Edukatico: How will new emerging technologies, such as Smart Homes or Face Recognition, impact questions of privacy and security?

Dr Riddle: We look at these questions in the third week of our online course. 

Once again, we have to think about trade-off: the convenience of smart devices in our homes versus the potential for an attacker to learn when we are away or access confidential data. 

As these technologies mature, it's important that the manufacturers make sure that they meet current security standards and do not expose users to easily preventable attacks.

Intro to the Cyber Security online course

"Our course examines the trade-offs between usability, security, and privacy."

Edukatico: Another emerging technology is Bitcoin as a digital payment system. Is Bitcoin a safer method for online payments and similar transactions?

Dr Riddle: Bitcoin is a controversial topic currently with a highly volatile value after soaring towards the end of 2017, and some arguing that the bubble is about to burst. As it's a currency independent of any bank, users can exchange bitcoins by sharing their bitcoin address anonymously and protect their money using a 'bitcoin wallet' on their own device without relying on a bank or other third party.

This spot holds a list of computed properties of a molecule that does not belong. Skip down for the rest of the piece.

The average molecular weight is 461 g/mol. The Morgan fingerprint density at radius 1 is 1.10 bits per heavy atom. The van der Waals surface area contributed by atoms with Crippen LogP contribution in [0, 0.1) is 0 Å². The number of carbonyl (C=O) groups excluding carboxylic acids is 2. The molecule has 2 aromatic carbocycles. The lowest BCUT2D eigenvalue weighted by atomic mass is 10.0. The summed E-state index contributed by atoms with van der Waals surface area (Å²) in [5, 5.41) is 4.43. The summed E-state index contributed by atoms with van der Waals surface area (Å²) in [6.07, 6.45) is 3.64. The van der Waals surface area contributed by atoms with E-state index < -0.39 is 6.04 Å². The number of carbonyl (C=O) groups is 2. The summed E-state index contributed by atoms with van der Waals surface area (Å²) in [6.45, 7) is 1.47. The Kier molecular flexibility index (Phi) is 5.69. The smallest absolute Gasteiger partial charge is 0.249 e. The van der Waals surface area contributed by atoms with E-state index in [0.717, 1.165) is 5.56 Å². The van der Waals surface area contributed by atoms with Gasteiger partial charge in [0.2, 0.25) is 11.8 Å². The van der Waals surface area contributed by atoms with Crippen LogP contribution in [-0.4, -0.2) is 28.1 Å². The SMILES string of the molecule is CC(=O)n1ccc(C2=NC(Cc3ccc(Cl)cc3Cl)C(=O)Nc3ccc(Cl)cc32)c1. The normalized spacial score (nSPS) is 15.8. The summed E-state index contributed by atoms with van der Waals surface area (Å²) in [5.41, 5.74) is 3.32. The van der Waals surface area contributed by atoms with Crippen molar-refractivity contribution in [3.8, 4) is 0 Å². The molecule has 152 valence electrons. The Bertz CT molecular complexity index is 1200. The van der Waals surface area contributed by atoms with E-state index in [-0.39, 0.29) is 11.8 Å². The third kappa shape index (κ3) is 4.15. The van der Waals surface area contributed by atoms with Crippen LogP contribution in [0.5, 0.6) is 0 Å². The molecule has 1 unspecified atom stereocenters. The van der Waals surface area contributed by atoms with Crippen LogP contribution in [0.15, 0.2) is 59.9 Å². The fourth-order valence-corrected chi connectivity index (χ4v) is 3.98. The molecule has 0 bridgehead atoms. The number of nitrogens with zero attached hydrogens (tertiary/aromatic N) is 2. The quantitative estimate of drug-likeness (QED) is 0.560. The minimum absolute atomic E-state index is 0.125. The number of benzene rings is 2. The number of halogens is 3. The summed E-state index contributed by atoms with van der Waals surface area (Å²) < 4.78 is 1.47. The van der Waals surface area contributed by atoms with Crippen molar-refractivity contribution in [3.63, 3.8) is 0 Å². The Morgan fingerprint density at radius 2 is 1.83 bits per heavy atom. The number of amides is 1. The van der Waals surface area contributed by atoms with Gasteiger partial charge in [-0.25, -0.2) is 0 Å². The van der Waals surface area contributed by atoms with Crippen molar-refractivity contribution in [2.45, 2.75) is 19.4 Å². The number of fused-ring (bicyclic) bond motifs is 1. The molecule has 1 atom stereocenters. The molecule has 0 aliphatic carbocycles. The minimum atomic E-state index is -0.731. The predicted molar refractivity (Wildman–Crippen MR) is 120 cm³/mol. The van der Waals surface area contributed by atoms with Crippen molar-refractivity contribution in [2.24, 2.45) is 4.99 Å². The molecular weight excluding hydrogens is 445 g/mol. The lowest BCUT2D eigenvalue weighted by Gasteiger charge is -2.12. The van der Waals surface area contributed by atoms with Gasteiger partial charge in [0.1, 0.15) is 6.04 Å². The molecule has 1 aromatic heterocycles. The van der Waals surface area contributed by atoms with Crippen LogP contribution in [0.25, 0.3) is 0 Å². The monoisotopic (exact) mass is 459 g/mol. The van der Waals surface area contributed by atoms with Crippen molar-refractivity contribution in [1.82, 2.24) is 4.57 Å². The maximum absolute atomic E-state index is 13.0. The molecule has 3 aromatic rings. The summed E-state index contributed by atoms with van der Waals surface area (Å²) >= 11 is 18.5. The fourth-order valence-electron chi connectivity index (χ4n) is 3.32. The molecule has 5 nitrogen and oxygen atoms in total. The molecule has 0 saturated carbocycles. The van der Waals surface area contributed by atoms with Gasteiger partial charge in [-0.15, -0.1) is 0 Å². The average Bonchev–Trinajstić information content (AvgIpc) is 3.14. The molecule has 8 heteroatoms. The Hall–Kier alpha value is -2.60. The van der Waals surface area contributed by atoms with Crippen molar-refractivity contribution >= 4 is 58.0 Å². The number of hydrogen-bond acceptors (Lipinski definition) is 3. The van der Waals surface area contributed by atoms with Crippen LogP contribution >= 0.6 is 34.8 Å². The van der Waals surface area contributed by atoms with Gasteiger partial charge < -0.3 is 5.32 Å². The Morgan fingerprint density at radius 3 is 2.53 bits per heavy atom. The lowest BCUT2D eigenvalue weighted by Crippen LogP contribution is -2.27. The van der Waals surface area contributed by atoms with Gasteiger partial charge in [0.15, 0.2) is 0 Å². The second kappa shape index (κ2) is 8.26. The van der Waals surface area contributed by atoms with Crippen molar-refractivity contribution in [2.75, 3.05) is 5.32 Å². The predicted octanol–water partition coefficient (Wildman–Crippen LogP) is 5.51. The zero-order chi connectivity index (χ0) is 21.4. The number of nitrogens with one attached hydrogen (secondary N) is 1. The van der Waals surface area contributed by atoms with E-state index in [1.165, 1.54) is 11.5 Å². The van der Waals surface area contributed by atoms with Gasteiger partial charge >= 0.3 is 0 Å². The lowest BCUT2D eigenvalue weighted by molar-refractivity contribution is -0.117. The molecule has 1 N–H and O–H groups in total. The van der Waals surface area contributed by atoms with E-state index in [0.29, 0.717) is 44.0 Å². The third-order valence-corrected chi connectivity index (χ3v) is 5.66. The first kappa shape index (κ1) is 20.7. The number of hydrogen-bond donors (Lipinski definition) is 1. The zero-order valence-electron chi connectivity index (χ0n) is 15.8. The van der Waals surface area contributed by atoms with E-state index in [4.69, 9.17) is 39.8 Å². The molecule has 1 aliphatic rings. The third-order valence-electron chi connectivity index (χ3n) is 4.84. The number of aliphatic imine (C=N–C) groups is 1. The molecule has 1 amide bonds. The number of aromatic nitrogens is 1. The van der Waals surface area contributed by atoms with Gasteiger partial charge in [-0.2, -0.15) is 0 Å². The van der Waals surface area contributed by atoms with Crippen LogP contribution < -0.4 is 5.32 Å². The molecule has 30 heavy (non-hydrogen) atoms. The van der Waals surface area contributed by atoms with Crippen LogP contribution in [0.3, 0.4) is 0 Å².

It does however have some implications for privacy – it may not be as anonymous as you expect – and security, since loss of the bitcoin wallet (or the device on which it is stored, or the private key to access the wallet) will lead to loss of bitcoins if the wallet is not backed up. 

Edukatico: What are the key topics that are covered by your online course "Cyber Security: Safety at Home, Online, in Life"?

Dr Riddle: We address three key topics across three weeks: Privacy Online, Security of Online Payments and Security in the Connected Home. 

Across these topics we examine the trade-offs that we have to make between usability, security and privacy, and encourage learners to examine their own attitudes to these goals. Along the way we look at ongoing research at Newcastle University which investigates security of credit card transactions, unexpected privacy breaches from mobile phones and novel approaches to access control. 

Edukatico: Who should participate in your online course? Are there any prerequisites for the course?

Dr Riddle: The course is suitable for people who have some knowledge of cyber security, some IT background and an interest in finding out the state of practice in cyber security as well as future research directions.

Edukatico: Learners from many different regions of the world participate in the course. To what extent can this enrich the learning experience? 

Dr Riddle: This is one of the strengths of the course: the level of participation from learners across the world is always very high, and this gives all learners a great insight into different experiences and cultures, particularly in discussions around attitudes to privacy, data protection and online banking.

Edukatico: Thank you for this overview and all the best for your MOOC!

The cyber security course is offered as a MOOC (massive open online course) on the FutureLearn platform. The course is free to learn, and with a paid upgrade, learners can receive a certificate.